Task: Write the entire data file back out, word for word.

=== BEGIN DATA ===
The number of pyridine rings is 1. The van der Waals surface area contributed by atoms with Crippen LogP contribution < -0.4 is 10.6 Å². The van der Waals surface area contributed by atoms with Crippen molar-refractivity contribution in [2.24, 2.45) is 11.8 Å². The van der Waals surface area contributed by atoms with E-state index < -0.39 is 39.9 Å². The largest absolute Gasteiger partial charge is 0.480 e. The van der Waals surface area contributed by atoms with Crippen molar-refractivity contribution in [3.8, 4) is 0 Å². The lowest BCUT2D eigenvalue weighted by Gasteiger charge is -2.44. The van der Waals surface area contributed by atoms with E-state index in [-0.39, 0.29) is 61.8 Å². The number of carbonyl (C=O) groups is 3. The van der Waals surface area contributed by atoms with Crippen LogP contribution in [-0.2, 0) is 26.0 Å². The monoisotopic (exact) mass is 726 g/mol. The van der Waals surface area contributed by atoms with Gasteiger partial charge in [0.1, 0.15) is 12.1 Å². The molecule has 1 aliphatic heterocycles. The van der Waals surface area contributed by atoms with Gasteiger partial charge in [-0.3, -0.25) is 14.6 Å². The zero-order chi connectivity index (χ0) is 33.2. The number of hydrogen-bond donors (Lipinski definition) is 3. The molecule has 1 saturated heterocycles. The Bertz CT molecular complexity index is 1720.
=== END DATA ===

The number of pyridine rings is 1. The van der Waals surface area contributed by atoms with Crippen LogP contribution < -0.4 is 10.6 Å². The van der Waals surface area contributed by atoms with Crippen molar-refractivity contribution in [2.24, 2.45) is 11.8 Å². The van der Waals surface area contributed by atoms with E-state index < -0.39 is 39.9 Å². The largest absolute Gasteiger partial charge is 0.480 e. The van der Waals surface area contributed by atoms with Crippen molar-refractivity contribution in [3.8, 4) is 0 Å². The lowest BCUT2D eigenvalue weighted by Gasteiger charge is -2.44. The van der Waals surface area contributed by atoms with E-state index in [-0.39, 0.29) is 61.8 Å². The number of carbonyl (C=O) groups is 3. The van der Waals surface area contributed by atoms with Crippen LogP contribution in [-0.2, 0) is 26.0 Å². The monoisotopic (exact) mass is 726 g/mol. The van der Waals surface area contributed by atoms with Gasteiger partial charge in [0.1, 0.15) is 12.1 Å². The molecule has 1 aliphatic heterocycles. The van der Waals surface area contributed by atoms with Gasteiger partial charge in [-0.3, -0.25) is 14.6 Å². The zero-order chi connectivity index (χ0) is 33.2. The number of hydrogen-bond donors (Lipinski definition) is 3. The molecule has 1 saturated heterocycles. The Bertz CT molecular complexity index is 1720.